Thursday, February 7, 2013
A historic Summerville icon is coming back to life as a venue to create new memories.
After months of discussion and study, Tom Limehouse has decided to make the Woodlands Inn property a wedding/special event venue.
Limehouse, who bought the property in September 2012 from Salamander Resorts LLC, has been working to find a solution to not only preserve the property but also find a use for it beyond mere subdivision.
“This rebirth will allow Woodlands to continue its long and storied history of romance, elegance, and grand celebrations,” Limehouse said. “This property is too beautiful and special to be taken apart solely for economic convenience.”
The original home, a Greek revival style mansion built in 1906, sits on 11 acres. The property became a high-end resort inn back in 1995; Salamander Resorts bought the property in 2005 and operated it until selling to Limehouse in September.
During those years, the inn scored well aesthetically, earning consecutive Mobil five star and five diamond ratings, as well as other prestigious kudos, for more than a decade.
Yet the high-end resort/five star dining experience and business model was never profitable, Limehouse said.
Limehouse said he bought the property in part because he wanted to try to keep yet another iconic Summerville property from disappearing, either under the wrecking ball or through commercial subdivision.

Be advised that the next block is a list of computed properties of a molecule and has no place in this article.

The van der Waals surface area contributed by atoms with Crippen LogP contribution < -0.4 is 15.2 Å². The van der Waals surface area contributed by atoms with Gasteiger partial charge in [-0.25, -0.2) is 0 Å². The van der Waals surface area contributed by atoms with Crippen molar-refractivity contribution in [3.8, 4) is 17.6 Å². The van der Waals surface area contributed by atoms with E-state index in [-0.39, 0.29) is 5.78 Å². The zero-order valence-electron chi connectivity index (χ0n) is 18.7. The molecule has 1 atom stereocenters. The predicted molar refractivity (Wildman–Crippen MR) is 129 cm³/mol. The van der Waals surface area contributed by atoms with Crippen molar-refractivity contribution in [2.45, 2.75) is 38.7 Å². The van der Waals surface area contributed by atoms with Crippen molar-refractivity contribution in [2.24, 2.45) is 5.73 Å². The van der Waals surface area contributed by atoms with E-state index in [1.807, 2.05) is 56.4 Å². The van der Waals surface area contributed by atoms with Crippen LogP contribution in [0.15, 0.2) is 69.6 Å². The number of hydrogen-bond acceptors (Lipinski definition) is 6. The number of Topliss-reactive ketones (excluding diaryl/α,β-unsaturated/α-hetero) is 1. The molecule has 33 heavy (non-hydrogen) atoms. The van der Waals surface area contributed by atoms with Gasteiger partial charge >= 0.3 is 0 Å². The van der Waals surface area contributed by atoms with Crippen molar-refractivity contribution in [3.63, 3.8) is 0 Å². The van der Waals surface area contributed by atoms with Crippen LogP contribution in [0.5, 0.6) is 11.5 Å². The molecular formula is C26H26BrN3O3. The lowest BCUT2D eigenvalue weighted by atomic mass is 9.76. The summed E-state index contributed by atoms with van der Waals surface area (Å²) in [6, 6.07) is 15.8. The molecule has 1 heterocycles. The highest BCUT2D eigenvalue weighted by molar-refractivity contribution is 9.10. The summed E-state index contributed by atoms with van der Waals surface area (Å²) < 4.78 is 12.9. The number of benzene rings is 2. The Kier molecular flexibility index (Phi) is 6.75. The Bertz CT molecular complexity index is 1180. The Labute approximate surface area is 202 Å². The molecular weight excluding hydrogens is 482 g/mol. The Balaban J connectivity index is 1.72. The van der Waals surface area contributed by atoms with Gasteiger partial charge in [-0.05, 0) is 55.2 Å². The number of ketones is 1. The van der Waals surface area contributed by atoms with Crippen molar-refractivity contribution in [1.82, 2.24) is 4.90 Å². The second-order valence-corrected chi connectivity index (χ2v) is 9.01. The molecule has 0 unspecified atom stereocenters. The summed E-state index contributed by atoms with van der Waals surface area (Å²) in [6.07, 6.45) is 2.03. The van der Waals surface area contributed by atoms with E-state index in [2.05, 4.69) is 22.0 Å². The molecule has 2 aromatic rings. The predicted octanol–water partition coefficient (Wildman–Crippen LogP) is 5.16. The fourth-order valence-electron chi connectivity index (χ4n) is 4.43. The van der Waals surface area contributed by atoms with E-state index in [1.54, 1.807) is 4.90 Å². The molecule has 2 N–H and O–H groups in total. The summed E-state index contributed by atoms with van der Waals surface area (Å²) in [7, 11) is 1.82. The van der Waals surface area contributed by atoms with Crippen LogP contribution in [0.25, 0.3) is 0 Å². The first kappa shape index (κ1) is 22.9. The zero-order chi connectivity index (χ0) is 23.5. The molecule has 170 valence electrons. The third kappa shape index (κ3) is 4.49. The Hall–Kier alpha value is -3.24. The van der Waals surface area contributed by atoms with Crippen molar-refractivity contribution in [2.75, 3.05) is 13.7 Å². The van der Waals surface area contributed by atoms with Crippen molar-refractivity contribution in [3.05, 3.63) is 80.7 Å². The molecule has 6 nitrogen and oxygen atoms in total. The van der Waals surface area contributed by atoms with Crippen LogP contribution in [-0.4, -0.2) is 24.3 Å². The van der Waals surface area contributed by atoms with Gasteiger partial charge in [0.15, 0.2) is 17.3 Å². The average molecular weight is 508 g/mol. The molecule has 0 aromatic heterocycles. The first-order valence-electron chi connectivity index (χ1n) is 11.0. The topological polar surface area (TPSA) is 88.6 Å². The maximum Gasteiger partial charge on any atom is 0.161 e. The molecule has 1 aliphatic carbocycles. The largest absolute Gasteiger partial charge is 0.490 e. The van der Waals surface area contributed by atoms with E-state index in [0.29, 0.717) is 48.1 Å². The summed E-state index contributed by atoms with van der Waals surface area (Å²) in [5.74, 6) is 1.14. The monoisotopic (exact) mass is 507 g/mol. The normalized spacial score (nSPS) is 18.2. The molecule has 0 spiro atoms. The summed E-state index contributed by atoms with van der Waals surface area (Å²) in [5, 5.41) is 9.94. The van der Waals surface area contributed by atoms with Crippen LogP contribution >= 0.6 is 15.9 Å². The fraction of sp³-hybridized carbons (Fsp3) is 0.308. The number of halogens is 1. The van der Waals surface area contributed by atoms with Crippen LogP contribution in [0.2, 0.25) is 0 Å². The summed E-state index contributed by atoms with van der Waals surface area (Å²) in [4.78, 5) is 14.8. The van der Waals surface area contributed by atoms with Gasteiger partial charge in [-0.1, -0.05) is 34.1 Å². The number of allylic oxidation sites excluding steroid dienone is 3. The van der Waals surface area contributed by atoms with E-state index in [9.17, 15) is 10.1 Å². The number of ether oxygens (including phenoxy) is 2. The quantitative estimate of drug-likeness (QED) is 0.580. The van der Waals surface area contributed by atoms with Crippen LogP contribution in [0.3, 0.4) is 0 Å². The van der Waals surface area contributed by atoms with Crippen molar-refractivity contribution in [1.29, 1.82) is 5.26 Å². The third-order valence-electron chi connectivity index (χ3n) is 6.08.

He did not see any business advantage in re-opening as an inn, nor does he have any plans to revive the restaurant, but he also did not want those amenities to disappear, he said. Ultimately, he decided to focus on weddings and special events. The property is unique in that the entire estate – including eighteen bedrooms and a state of the art commercial kitchen, formal dining room, and other such amenities – can be made available, thus making it a very attractive destination both for corporate event planners and destination brides, he said.
Most of all, Limehouse wanted to find a way for the property to continue its tradition of being a springboard for making beautiful memories, he said.
“I wanted to do the right thing,” he said. “And the truth is, when people are here, the building comes alive. The whole place just comes to life.”
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